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Selim (kani pepper)

Selim (kani pepper)

Normal price €5,75 EUR
Normal price Offer price €5,75 EUR
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Selim pepper, also called selim kani or kani pepper. It is the dried fruit of a tree related to the custard apple. It is therefore not a 'real pepper'. The taste has been described as a marriage between a cubeb pepper and nutmeg.

This (pseudo)pepper from Senegal is a member of the soursop family (Annonaceae). Selim pepper was also in Europe, until the large-scale importation of black pepper in the 16th century, a common pepper known as Negro pepper or Moorish pepper.

The tree on which the pepper grows is the Xylopia, a tropical tree that easily reaches 20 meters in height. Xylopia means 'bitter wood', a bitterness that ensures that the wood of the tree is termite-free and can be used as construction wood. You can also taste this bitterness in the peppers, albeit to a modest extent.

Selimp pepper grows wild in the rainforest, and is not fertilized or watered. Harvesting takes place twice a year. Immediately after harvesting, the still red fruits, stem and all, are left to dry in the sun. Only after drying is the stem of the then dark brown fruit removed. Each fruit contains five to eight seeds, which look somewhat like kidney beans.

Selim pepper, also called Guinea pepper, has many, many names on the African continent, including uda hwentia or kimba pepper. In African and especially Nigerian cuisine, not only the seed but also the whole dried fruit is used. This is tied together with other herbs in a 'bouquet garni' that is used in stews. The hairstyle smells of rosewood, and also has lavender and coriander aromas.

Smell and taste

The seeds contain volatile oils that provide the aromas of eucalyptus and nutmeg, which are released when the seeds are ground. They have a slightly bitter taste as mentioned. Selimp pepper is (very) rich in vitamin A.

  • sabinene, responsible for the woody, camphoraceous flavor of black pepper and nutmeg, among others
  • α- and β-pinene, woody pine odor, as in cumin, pine, juniper and hemp,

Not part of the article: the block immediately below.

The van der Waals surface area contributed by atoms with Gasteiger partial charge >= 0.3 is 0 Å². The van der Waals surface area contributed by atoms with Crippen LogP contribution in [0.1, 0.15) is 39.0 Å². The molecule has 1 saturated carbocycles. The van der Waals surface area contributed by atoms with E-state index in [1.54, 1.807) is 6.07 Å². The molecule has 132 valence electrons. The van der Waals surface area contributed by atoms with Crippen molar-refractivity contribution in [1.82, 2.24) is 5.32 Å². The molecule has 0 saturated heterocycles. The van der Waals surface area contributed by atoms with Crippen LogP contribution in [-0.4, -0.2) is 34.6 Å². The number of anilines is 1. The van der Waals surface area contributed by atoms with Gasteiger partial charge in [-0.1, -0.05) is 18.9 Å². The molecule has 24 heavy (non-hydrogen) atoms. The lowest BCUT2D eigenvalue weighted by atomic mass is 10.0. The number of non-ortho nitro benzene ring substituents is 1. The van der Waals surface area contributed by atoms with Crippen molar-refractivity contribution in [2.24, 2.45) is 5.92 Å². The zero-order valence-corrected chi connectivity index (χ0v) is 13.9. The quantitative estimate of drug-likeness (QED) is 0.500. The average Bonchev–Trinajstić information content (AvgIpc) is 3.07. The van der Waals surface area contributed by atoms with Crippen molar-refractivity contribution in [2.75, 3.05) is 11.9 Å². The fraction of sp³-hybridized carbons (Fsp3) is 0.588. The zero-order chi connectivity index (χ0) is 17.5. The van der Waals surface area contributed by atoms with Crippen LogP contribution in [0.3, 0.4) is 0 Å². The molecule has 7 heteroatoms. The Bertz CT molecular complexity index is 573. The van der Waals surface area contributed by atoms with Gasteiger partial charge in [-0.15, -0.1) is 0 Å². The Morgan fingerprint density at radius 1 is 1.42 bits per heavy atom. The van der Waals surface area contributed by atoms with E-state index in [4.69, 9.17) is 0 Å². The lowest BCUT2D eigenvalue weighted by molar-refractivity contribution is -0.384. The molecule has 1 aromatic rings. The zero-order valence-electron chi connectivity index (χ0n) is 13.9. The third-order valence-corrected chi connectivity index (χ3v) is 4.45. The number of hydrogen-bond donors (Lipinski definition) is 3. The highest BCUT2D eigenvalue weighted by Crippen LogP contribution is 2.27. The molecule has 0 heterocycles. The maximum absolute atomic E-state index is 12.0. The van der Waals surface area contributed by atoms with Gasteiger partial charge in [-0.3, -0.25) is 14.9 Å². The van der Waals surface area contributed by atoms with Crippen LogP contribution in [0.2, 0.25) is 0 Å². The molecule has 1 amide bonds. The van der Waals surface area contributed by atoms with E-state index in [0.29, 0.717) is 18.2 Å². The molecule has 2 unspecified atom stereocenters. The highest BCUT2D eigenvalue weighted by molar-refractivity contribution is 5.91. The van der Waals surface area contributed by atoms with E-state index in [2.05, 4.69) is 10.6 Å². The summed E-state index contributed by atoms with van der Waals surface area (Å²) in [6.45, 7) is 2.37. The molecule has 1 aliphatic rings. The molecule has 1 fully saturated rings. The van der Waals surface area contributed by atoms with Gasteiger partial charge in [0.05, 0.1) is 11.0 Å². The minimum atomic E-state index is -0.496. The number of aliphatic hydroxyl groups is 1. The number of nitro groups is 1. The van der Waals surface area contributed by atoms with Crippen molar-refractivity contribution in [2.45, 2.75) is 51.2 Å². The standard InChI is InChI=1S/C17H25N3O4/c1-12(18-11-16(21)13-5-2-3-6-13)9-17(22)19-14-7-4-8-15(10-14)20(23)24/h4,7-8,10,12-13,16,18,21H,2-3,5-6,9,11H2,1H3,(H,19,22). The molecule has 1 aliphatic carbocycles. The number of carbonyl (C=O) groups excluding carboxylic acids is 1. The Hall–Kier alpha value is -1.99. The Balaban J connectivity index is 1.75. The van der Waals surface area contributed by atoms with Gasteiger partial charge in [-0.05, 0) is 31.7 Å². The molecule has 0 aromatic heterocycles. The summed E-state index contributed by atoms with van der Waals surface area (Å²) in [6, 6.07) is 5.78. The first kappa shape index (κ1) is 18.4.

• β-phellandrenene, mint, turpentine,
  • 1,8-cineole, eucalyptol, the refreshing taste of mint
  • terpine-4-ol, woody and peppery aroma
  • geranyl acetate, responsible for the rose, lavender scent.


The pod-shaped fruit is very fibrous and is therefore not eaten itself. To 'liberate' the seeds and thus only use the least bitter part of the selim pepper, hold the entire fruit briefly over an open fire (flame). Let it cool down for a while. Press or pick the seeds out of the capsule, then grind them.

Selim is used, among other things, in (African) stews and in roasted form for the preparation of Touba coffee.Selim is delicious in combination with goat meat!


  • 100% berries of the Xylopia aethiopica
  • origin: Senegal


  • available in glass and stand-up pouch (no test tubes)
  • glass jar contains 45 grams
  • stand-up pouches with a capacity of up to 30 to 250 grams
  • larger quantities on request

Gift packaging

  • the jar is available in a tasteful gift packaging, consisting of a cube box filled with black tissue paper
  • for an overview of our gift packaging, please refer to the gift packaging section

General advice

  • separate the seeds and 'pods', and tie the latter together for easy removal at the end of cooking


  • store your selim pepper in closed packaging
  • preferably store in a dark, dry and cool place
  • best before June 2026 (06/26)
  • this expiration date is an indication
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